Well as you know I review books . . . initially for a local newspaper, The Boulder Daily Camera, then for bookpleasures.com (how I found your books) and now Kirkus. With bookpleasures I could choose the books I wanted to review (Kirkus just assigns them) and for the most part was pretty good at figuring out what books I would like and did like them (the ones I did not care that much for I tried to direct to readers with different tastes and interests I thought would like them). So, as a reviewer I’ve had the opportunity to discover authors whose work I really like and who I might not have otherwise discovered because they were not best sellers (I’m not a run with the crowd person so often dislike what large numbers of readers appear to eat up). Anyway, point being that I want to be supportive of the authors I appreciate because they put time and effort into something I liked and I know how hard it is to get your work in front of the readers who will appreciate it. PR is EXPENSIVE! and who has that kind of money anymore? In fact I will be reading at a poetry night at one of our local libraries and plan to read from a book I recently reviewed:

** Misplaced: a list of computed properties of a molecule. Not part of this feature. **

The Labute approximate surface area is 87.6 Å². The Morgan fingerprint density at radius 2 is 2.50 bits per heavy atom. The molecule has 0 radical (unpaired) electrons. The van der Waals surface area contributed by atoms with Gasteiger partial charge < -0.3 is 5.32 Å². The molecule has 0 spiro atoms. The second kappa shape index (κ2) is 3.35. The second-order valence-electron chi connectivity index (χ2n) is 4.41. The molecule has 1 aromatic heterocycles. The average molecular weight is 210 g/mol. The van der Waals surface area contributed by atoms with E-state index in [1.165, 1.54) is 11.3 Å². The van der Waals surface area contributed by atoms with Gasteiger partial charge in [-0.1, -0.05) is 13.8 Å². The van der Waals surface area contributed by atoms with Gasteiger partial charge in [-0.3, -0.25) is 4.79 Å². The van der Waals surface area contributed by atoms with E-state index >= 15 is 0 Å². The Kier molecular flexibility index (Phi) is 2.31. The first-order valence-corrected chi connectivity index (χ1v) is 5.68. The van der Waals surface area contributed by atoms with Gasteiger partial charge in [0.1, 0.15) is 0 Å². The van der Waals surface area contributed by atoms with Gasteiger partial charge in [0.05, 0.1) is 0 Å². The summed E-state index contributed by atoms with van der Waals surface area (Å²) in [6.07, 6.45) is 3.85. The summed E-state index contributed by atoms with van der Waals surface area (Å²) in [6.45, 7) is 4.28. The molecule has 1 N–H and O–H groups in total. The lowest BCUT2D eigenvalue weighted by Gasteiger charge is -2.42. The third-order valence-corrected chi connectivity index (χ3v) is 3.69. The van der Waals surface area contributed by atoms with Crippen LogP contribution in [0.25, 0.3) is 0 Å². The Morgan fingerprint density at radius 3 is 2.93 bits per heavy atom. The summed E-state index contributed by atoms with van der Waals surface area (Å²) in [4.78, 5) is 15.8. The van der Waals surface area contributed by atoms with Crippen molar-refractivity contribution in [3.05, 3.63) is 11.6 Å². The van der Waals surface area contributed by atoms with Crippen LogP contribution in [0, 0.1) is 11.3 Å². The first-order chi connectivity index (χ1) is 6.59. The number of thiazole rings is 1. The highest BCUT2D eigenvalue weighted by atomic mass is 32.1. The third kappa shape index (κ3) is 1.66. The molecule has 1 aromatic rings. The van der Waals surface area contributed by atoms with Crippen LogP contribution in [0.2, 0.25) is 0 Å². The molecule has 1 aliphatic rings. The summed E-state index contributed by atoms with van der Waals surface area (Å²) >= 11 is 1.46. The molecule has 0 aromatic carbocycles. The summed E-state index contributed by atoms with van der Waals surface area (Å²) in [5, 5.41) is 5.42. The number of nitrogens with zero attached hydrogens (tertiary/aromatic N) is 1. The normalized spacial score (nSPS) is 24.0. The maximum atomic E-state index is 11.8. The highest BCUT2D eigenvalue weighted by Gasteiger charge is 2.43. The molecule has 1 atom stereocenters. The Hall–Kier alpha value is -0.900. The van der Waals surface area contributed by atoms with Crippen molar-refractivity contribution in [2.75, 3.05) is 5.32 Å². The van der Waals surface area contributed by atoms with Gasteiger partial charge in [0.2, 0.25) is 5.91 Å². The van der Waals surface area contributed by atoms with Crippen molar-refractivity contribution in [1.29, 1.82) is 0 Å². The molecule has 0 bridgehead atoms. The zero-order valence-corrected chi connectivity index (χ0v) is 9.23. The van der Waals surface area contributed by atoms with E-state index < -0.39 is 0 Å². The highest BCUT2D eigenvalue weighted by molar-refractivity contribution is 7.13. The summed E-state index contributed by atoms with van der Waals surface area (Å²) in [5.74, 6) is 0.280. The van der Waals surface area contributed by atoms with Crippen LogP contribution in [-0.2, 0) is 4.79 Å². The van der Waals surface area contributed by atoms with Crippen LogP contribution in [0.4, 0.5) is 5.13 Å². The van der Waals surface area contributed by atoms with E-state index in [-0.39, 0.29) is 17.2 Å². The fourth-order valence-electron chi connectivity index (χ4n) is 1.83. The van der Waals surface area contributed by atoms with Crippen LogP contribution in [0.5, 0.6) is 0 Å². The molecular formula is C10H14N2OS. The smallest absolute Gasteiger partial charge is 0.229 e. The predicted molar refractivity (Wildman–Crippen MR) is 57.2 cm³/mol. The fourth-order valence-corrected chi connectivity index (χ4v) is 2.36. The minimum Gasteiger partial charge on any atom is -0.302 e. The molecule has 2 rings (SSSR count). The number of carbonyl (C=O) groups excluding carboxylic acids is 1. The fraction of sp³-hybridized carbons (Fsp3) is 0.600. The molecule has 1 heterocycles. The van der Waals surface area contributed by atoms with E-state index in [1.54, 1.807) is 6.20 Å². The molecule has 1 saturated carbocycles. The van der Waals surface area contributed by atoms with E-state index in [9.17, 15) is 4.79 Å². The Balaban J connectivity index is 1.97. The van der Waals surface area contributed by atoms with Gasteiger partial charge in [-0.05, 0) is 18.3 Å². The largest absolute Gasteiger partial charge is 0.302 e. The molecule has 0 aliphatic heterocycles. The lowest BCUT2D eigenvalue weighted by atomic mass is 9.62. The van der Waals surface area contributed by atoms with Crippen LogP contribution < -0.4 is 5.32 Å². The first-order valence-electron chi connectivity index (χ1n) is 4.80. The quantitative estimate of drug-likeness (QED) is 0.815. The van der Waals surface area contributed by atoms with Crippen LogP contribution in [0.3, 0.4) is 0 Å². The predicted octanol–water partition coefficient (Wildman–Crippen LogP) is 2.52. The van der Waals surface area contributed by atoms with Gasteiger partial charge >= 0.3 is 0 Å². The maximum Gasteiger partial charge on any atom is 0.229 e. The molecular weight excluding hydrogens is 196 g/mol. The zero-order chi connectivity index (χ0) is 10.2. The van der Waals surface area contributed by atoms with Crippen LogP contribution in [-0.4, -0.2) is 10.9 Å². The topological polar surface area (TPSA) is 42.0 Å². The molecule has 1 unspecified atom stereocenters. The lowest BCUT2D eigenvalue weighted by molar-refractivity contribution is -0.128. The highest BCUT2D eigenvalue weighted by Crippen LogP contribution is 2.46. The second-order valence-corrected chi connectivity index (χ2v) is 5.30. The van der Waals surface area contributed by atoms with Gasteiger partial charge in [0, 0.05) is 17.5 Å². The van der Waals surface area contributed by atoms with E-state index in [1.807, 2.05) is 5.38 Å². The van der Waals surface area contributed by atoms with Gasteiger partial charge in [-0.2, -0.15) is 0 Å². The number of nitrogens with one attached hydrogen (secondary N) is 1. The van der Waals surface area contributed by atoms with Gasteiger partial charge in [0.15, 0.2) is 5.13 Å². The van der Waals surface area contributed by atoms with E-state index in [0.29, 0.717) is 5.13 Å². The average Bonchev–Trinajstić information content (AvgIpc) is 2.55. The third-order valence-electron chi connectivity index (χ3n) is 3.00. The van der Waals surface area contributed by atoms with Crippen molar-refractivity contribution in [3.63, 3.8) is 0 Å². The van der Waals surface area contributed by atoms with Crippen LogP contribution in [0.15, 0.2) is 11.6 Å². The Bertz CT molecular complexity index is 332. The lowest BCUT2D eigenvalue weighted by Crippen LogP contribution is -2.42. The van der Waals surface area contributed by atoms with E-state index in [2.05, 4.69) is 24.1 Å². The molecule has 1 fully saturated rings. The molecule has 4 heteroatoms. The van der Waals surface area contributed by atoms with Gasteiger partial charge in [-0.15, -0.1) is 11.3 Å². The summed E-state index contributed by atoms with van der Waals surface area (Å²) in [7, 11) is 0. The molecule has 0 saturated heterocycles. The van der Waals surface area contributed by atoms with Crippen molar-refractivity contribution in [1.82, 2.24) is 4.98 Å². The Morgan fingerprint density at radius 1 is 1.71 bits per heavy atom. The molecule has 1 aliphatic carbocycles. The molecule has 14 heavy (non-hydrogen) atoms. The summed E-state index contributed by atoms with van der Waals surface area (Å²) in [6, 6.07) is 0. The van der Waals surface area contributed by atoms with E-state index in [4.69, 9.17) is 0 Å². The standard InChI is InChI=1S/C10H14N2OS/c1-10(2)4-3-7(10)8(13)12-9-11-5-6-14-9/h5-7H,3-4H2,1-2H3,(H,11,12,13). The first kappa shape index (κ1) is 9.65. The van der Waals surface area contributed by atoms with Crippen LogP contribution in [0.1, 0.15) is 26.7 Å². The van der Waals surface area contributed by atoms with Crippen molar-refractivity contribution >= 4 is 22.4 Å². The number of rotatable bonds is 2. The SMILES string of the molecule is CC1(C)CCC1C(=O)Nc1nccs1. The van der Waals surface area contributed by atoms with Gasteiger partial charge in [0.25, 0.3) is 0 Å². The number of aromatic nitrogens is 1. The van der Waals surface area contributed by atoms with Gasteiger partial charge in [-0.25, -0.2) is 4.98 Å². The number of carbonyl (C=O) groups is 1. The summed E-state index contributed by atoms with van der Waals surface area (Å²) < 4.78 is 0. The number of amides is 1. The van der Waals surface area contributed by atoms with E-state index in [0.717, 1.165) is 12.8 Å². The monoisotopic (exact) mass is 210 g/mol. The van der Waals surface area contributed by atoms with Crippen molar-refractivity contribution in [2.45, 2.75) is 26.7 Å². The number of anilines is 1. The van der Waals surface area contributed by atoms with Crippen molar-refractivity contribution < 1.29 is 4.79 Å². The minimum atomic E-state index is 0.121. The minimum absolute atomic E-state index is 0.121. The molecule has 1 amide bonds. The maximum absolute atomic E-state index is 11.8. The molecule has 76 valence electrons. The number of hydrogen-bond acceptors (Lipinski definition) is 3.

Turning Seventy by Lucile Horsley Blanchard. this is a book I highly recommend, as I did yours, altho they are very different but wonderful in different ways. So I think that yes, writers should support other authors, not willy nilly but the ones with whom we share a bond, a common taste, a common message, and all too often, a common struggle to get our carefully chosen words out there to be discovered by readers who will be glad to have read them.

    • Pat Bertram Says: